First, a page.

Tel Aviv neighborhoods are so diverse – some are for crazy parties and some for walks with kids and dogs while some are perfect for young artists. Just know your destination.
There is no better walk than promenade along the Mediterranean and Tel Aviv offers one of the best. Herbert Samuel Promenade or Tayelet in Hebrew stretches along the entire city from old Jaffa to HaYarkon Park. Morning is time for dogs, day – for cyclists and night for athletes – there are free sports facilities along the shoreline – no need in pricey gym. So watch out for some sexy athlete with a doggie. It will take you about an hour to reach the Arab district and enjoy the city and the sea view.
This wooden port is the hottest place in town adored both by locals and tourist. Dogs, bicycles, roller blades, cozy seafood restaurants and sunset watching with a milk shake – that's Tel Aviv spirit. Ideal dads playing with their kids, old folks fishing, trendy girls boutique hopping and young curly guys playing their guitars and singing The Beatles. That was love at first sight.
A small and charming neighborhood named after Florentine Street lying in its center. Its locals are nice and friendly, bars open all night and the air filled with a-great-party vibe.
I love this Yemeni neighborhood at the outskirts of Tel Aviv – founded in 1903 by immigrants from Yemen it is so lovely with its narrow streets and small houses. The neighborhood was neglected for many years and the authorities started to fix it up only in the early 90's. Since then many buildings have been renovated and the water and sewage systems restored this area is becoming very popular. Low-rise houses overlooking the sea and the proximity to the market make it a perfect rental; the prices are still quite low but are climbing up all the time. Walking around enjoy the Yemenite cuisine – Medina restaurant is a nice one. Try their meat soup, which is generously seasoned with traditional Yemenite spices or jachnun – rolled sticks of dough of white flower, butter, salt, sugar in the family-run Jachnun Shel Imа.
Tel Aviv boulevards spread from Habima Square like the rays of light with Rothschild shining like the Sun. Sit on a cozy bench with a book or enjoy the scene – beautiful girls on their bikes, dog-walking hipsters and petanque players.
Central Tel Aviv is all about Bauhaus of the 1930-40s – mostly residential buildings, some desperately crying for renovation. However, they are architecturally fascinating reflecting a certain era in Tel Aviv's development and ideology. Apartments in this houses are tiny and middle class-oriented. My favorite here is Hotel Cinema at Dizengoff– a converted movie theater with a beautifully curved vertigo staircase.
Tel Aviv’s Сity Hall Garden
Rabin Square is home to Tel Aviv’s Сity Hall and quite recently a green oasis became its neighbor. The park has a small pond and some lovely bushes and flowers – a bright insertion into grey urban space.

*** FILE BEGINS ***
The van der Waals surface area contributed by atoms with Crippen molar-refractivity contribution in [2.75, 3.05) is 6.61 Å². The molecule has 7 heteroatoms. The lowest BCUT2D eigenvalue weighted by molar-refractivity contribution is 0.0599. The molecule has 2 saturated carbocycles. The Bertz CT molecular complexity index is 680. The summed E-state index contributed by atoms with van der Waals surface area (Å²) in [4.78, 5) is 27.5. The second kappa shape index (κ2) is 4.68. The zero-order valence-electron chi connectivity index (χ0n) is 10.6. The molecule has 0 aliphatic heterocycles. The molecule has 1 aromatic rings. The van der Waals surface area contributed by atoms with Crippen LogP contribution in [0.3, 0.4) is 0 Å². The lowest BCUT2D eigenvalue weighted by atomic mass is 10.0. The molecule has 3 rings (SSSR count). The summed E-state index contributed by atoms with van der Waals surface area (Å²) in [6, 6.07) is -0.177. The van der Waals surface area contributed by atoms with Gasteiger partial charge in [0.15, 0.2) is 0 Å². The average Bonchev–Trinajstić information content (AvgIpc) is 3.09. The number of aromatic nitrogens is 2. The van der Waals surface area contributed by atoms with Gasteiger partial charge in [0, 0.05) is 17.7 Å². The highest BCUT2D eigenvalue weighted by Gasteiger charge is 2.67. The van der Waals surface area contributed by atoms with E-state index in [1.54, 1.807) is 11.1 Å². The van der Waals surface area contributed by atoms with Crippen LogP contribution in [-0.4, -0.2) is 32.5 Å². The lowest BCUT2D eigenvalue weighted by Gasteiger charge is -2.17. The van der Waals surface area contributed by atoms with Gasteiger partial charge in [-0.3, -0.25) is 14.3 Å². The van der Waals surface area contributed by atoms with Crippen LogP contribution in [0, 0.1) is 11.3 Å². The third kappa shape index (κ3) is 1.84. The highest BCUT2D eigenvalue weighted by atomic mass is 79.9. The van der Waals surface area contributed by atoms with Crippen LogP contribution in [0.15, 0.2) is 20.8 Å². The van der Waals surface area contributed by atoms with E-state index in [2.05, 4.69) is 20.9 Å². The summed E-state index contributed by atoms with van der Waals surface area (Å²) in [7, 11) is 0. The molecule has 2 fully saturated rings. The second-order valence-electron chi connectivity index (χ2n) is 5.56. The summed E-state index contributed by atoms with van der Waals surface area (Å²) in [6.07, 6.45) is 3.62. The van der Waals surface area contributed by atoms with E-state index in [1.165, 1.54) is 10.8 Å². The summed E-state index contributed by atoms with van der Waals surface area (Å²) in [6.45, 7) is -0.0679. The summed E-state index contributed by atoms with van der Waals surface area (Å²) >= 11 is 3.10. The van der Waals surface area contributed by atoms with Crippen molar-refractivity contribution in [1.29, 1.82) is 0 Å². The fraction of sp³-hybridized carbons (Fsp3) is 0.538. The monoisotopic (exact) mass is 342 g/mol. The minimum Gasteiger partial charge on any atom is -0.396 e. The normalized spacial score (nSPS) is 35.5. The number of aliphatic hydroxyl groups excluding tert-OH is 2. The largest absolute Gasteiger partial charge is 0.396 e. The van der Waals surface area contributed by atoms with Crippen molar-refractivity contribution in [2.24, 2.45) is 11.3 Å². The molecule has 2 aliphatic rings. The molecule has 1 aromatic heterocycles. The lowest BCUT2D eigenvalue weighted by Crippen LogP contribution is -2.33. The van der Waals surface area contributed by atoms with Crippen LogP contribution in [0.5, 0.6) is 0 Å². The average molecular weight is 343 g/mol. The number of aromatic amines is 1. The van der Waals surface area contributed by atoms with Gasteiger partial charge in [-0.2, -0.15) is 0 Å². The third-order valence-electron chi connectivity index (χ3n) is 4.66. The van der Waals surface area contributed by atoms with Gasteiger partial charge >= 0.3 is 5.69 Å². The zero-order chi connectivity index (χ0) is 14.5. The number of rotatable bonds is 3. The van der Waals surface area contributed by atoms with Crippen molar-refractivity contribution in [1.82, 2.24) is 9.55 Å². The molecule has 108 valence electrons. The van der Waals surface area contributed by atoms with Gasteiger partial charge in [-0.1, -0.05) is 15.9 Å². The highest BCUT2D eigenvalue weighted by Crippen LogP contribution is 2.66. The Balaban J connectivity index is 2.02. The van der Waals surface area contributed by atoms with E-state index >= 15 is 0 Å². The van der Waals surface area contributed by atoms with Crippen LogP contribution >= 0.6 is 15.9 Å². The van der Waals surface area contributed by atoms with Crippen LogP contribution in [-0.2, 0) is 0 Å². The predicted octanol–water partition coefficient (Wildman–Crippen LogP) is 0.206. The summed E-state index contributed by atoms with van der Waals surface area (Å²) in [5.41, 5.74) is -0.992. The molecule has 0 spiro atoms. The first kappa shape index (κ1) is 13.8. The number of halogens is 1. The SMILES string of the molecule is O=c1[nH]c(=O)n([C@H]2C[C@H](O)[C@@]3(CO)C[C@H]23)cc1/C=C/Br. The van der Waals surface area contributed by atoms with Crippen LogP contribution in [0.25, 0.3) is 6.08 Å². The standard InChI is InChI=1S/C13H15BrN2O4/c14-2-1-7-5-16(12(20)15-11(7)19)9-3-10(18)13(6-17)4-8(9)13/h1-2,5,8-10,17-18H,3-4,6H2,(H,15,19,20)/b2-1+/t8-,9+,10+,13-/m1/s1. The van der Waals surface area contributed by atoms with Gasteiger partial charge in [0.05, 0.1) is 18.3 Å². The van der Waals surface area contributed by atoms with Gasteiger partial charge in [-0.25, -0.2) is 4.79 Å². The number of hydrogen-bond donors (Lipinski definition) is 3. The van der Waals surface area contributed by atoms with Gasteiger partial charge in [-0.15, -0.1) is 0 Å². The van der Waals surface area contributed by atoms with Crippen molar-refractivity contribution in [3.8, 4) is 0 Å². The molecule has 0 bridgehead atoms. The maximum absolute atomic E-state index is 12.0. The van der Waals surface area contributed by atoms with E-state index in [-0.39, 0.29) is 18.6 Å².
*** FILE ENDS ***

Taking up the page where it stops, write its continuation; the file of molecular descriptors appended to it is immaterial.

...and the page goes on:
Azrieli and rothschild boulevard skyscraper
Tel Aviv is not only about small white houses but also skyscrapers. Recently, constructors have been inviting more celebrity architects to build some posh houses in the center, which really transfers the urban landscape. Though some high-rises are architecturally curious I find designing a creative one quite challenging. I love the three prismatic towers of Azrieli complex of skyscrapers – circular, triangular and square ones. And my favorite is a skyscraper at Rothschild Boulevard designed by Ieoh Ming Pei (the creator of the Louvre Pyramid) – a deformed construction of green glass which becomes lighter in the sun.
Walking along the promenade you'll see an extraordinary very Gaudi-like building nicknamed Crazy House compared to its Bauhaus neighbors. Its architect Leon Gaignebet fought for the building permission for seven years and his major idea was to separate the sea from the city, that's why the exterior is paneled with industrial concrete and metal but interiors are beautiful shell-embellished mosaics with plants and sand. Walk around and try to get inside to admire this work of art. If you walk southwards, you'll spot another unusual building. It's quite new but looks original amid typical Tel Aviv houses.
The Cymbalista Synagogue
This red-brick Synagogue is located on Tel Aviv University campus and was designed by a modern Swiss architect Mario Botta. Though it's quite new I would call this geometrically shaped building atemporal.
Tel Aviv joined the European bike-the-city family about a year ago. Now, you can take a vehicle at one station and leave at another one, riding across the entire city. The price is 14 NIS during the week and 20 for the weekend. They also offer weekly or annual plans (60 or 280 NIS (Tel Aviv residents have a 40-shekel discount). First 30 minutes are free so you can do a trick – give the bike back, wait for 10 minutes, take another and ride along the boardwalk.
One hour ride costs just 5 NIS and keep the receipt – any violation or extra time means money withdrawn from your credit card and fines can reach up to 45,000 NIS. All information about the service is available on https://www.tel-o-fun.co.il/en/HomePage.aspx. This new cheap and convenient service hit the competitors but those who have no credit card or want a lovely cruiser not a copycat green rental bike should go to HaYarkon – they offer cool bikes with baskets for 35-55 NIS and you should bring them back by 7 pm.